The Eastern martial arts provide an experience very much like that of Boot Camp. The Master, like the Drill Instructor, is a disciplined man of great personal prowess. He is an exemplar. He asks nothing of you he can't, or won't, do himself--and there are very many things he can and will do that are beyond you, though you have all the help of youth and strength. It is on this ground that acceptance of discipline is won.

Posted by: Grim at February 25, 2008 12:40 AM

But you're making an assumption across a broad swath of society that no one would obey any laws, and that's really a bit of a stretch, especially when in many cases they are laws that were in force for decades (and even centuries) before.

If you never make a law just because someone might not follow it, there aren't going to be too many laws now are there?

Posted by: Cassandra at February 25, 2008 12:48 AM

The acceptance of discipline is the horse, I said above: the engine that moves the thing.

Ultimately, while you can make people do what they don't want to do, you won't thereby make them into the kind of person you want them to be. If you want to achieve that, you have to convince them to want to be that person.

And changing who you are into something better is hard. So they don't need to want it the way that they want to lose ten pounds (say); something that'd be nice, but not worth getting up at 5 AM to jog in the rain every day.

They have to really want it, deep down. You can provide some of that motivation externally, but it finally has to be rooted in their heart. If it isn't, they'll resist you as much as they can get away with; and flatly disobey the moment you're not around.

By the end of boot camp, or fatherhood, if you have succeeded, you've got a man who WANTS to be a man. That's the foundation of our civilization: not the law, but the man with fire in his heart to see the Old Way upheld.

Posted by: Grim at February 25, 2008 12:53 AM

"If you never make a law just because someone might not follow it, there aren't going to be too many laws now are there?"

Suits me. :)

Posted by: Grim at February 25, 2008 12:54 AM

That was unfairly flip, but the underlying principle is solid and honestly maintained: not that there should be no laws, but that there should not be too many.

A society that maintained its basic order without laws is the ideal, in my opinion. You need some, especially for financial arrangements and contract-enforcement. That said, I remember a time and a place where the basic social order was not dependent on any law, but on a common understanding of what was best.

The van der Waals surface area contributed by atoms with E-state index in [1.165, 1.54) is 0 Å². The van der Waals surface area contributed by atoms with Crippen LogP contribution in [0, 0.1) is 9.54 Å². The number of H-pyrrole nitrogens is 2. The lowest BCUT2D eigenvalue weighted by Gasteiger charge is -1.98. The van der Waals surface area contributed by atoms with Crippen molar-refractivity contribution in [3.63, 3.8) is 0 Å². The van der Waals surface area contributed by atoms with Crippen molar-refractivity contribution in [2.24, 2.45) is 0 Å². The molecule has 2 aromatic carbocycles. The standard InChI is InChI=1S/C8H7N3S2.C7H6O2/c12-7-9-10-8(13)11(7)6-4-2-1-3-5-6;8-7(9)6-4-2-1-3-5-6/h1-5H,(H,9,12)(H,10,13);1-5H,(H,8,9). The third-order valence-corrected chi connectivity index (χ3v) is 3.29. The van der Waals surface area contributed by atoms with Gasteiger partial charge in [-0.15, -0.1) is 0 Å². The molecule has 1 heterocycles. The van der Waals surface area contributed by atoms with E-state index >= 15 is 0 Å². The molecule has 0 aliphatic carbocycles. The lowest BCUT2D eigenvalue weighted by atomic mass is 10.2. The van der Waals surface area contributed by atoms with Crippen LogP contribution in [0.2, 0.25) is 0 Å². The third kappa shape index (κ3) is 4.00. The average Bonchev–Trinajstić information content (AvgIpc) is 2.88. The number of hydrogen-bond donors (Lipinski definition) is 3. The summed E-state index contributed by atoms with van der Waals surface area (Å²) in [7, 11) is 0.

The way we got there was from the tales: from a boyhood spent with King Arthur and Robin Hood, the Lone Ranger and others of a similar stripe; from being Boy Scouts with a Scoutmaster who was on the same principle as mentioned above, an exemplar with skills and abilities you admired and wanted to learn; and then, perhaps, the military as well.

We didn't need a law about sexual harrassment, because no lady would be bothered in the street; and if she were bothered in private, all she needed to do was complain to her brothers, or cousins, or any gentleman nearby.

Posted by: Grim at February 25, 2008 12:59 AM

Or, if she felt it necessary, or had no brothers or cousins, or just would rather take care of things herself, she could shoot the man who troubled her; a woman who did had nothing to fear even from the law, most of the time. If she upheld her part of the social bargain, she was free to defend herself if she felt someone was threatening her.

I don't recall it happening, but I am sure that is how we would have felt about it. Like the man who got slapped for taking liberties, the man who got shot for threatening a woman would have been felt to have had it coming. I imagine the deputies would have taken a report, and let it go.

Posted by: Grim at February 25, 2008 01:46 AM

But didn't knights take oaths or make covenants that to be worthy of their knighthood they would do certain things? Isn't that a form of self discipline? To live up to a standard that was imposed by a higher law? Such as oh...the church or the king? And a reminder that in order for society to function, a free society has to have a moral basis.

Posted by: Cricket at February 25, 2008 08:26 AM

I don't disagree with any of that, Cricket. In fact, that's just the method I advocate: freely chosen, personal moral bonds, to live up to high ideals that are exemplified by others you admire. I've sworn a few such oaths myself.

Posted by: Grim at February 25, 2008 08:30 AM

I was cleaning out my book cases this weekend and found a battered copy of a book I had read about ten years ago. It was written by an attorney. The title of the book was 'The Moral Basis Of A Free Society.'

I can trot over to your blog and share some insights from it if you like.

Posted by: Cricket at February 25, 2008 08:46 AM

I'm always glad to hear the insights of the wise, even the attorneys. :)

Posted by: Grim at February 25, 2008 08:51 AM

There: I've made you a space. :)

Posted by: Grim at February 25, 2008 08:53 AM

Heh.

I wish I had the time or the skillz to write as well as you and the others here; I tend to think in shorthand and black and white.

I will be there shortly. One of my vices is collecting and sewing vintage patterns for my
family. I don't call it 'heirloom sewing' as
that is reserved for the froo froo crowd, but
the reason I do it is because back in the 30s and
40s and 50s, men's women's and children's clothing was better made, looked GREAT and
has stood the test of time.

The reason I do this is because I can and also
because of fashion idiocy like that Prada skirt.
Also because I don't like 'Whores R Us' fashions for little girls or fabric made overseas.

IOW, I was surfing around on ebay.